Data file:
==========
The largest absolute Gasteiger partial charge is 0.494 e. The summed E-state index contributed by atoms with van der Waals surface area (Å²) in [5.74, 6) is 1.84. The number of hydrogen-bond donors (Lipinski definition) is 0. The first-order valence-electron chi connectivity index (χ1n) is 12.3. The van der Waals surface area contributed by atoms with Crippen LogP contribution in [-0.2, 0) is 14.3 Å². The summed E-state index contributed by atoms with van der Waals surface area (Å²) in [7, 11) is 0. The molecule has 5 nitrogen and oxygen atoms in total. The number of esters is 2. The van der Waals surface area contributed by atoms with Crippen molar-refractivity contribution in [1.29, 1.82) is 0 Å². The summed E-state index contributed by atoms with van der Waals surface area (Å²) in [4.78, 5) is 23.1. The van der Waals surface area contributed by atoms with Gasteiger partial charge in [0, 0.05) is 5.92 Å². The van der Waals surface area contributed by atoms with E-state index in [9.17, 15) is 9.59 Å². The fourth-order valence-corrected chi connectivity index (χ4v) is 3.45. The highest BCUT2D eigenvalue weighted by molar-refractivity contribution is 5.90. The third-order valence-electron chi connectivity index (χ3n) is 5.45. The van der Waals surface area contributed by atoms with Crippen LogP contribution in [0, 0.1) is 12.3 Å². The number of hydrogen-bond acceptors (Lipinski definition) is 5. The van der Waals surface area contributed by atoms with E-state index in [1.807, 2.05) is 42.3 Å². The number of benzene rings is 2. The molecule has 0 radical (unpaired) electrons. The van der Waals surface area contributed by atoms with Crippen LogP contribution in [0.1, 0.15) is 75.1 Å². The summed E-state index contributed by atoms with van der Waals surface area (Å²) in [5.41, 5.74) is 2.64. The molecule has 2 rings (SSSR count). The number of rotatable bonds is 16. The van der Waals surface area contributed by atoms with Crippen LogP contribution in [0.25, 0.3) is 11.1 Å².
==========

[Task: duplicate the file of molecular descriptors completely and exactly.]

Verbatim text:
The largest absolute Gasteiger partial charge is 0.494 e. The summed E-state index contributed by atoms with van der Waals surface area (Å²) in [5.74, 6) is 1.84. The number of hydrogen-bond donors (Lipinski definition) is 0. The first-order valence-electron chi connectivity index (χ1n) is 12.3. The van der Waals surface area contributed by atoms with Crippen LogP contribution in [-0.2, 0) is 14.3 Å². The summed E-state index contributed by atoms with van der Waals surface area (Å²) in [7, 11) is 0. The molecule has 5 nitrogen and oxygen atoms in total. The number of esters is 2. The van der Waals surface area contributed by atoms with Crippen molar-refractivity contribution in [1.29, 1.82) is 0 Å². The summed E-state index contributed by atoms with van der Waals surface area (Å²) in [4.78, 5) is 23.1. The van der Waals surface area contributed by atoms with Gasteiger partial charge in [0, 0.05) is 5.92 Å². The van der Waals surface area contributed by atoms with E-state index in [9.17, 15) is 9.59 Å². The fourth-order valence-corrected chi connectivity index (χ4v) is 3.45. The highest BCUT2D eigenvalue weighted by molar-refractivity contribution is 5.90. The third-order valence-electron chi connectivity index (χ3n) is 5.45. The van der Waals surface area contributed by atoms with Crippen LogP contribution in [0, 0.1) is 12.3 Å². The number of hydrogen-bond acceptors (Lipinski definition) is 5. The van der Waals surface area contributed by atoms with E-state index in [1.807, 2.05) is 42.3 Å². The number of benzene rings is 2. The molecule has 0 radical (unpaired) electrons. The van der Waals surface area contributed by atoms with Crippen LogP contribution in [0.1, 0.15) is 75.1 Å². The summed E-state index contributed by atoms with van der Waals surface area (Å²) in [5.41, 5.74) is 2.64. The molecule has 2 rings (SSSR count). The number of rotatable bonds is 16. The van der Waals surface area contributed by atoms with Crippen LogP contribution in [0.25, 0.3) is 11.1 Å².